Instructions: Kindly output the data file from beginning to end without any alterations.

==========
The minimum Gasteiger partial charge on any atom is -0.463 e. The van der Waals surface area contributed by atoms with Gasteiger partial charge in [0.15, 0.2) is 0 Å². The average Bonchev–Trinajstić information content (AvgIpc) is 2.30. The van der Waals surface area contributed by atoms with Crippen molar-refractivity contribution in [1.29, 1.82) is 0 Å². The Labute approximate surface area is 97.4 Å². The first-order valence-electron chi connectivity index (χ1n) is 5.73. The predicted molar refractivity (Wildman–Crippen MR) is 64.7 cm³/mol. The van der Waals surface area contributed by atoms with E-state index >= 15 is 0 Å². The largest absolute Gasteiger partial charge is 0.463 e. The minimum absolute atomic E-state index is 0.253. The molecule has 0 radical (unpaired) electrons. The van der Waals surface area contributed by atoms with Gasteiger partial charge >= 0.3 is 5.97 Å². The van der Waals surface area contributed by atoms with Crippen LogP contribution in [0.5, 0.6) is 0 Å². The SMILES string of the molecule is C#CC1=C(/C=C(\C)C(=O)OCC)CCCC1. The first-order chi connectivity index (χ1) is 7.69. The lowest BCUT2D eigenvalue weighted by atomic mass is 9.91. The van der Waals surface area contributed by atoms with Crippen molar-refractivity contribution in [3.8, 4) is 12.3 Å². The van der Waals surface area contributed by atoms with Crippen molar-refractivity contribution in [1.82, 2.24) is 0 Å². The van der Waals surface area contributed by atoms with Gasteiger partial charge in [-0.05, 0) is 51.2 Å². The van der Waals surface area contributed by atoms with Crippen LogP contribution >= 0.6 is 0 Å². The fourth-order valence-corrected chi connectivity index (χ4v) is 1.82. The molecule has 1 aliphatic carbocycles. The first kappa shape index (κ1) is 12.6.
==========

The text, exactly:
The minimum Gasteiger partial charge on any atom is -0.463 e. The van der Waals surface area contributed by atoms with Gasteiger partial charge in [0.15, 0.2) is 0 Å². The average Bonchev–Trinajstić information content (AvgIpc) is 2.30. The van der Waals surface area contributed by atoms with Crippen molar-refractivity contribution in [1.29, 1.82) is 0 Å². The Labute approximate surface area is 97.4 Å². The first-order valence-electron chi connectivity index (χ1n) is 5.73. The predicted molar refractivity (Wildman–Crippen MR) is 64.7 cm³/mol. The van der Waals surface area contributed by atoms with E-state index >= 15 is 0 Å². The largest absolute Gasteiger partial charge is 0.463 e. The minimum absolute atomic E-state index is 0.253. The molecule has 0 radical (unpaired) electrons. The van der Waals surface area contributed by atoms with Gasteiger partial charge >= 0.3 is 5.97 Å². The van der Waals surface area contributed by atoms with Crippen LogP contribution in [0.5, 0.6) is 0 Å². The SMILES string of the molecule is C#CC1=C(/C=C(\C)C(=O)OCC)CCCC1. The first-order chi connectivity index (χ1) is 7.69. The lowest BCUT2D eigenvalue weighted by atomic mass is 9.91. The van der Waals surface area contributed by atoms with Crippen molar-refractivity contribution in [3.8, 4) is 12.3 Å². The van der Waals surface area contributed by atoms with Crippen molar-refractivity contribution in [1.82, 2.24) is 0 Å². The van der Waals surface area contributed by atoms with Gasteiger partial charge in [-0.05, 0) is 51.2 Å². The van der Waals surface area contributed by atoms with Crippen LogP contribution >= 0.6 is 0 Å². The fourth-order valence-corrected chi connectivity index (χ4v) is 1.82. The molecule has 1 aliphatic carbocycles. The first kappa shape index (κ1) is 12.6.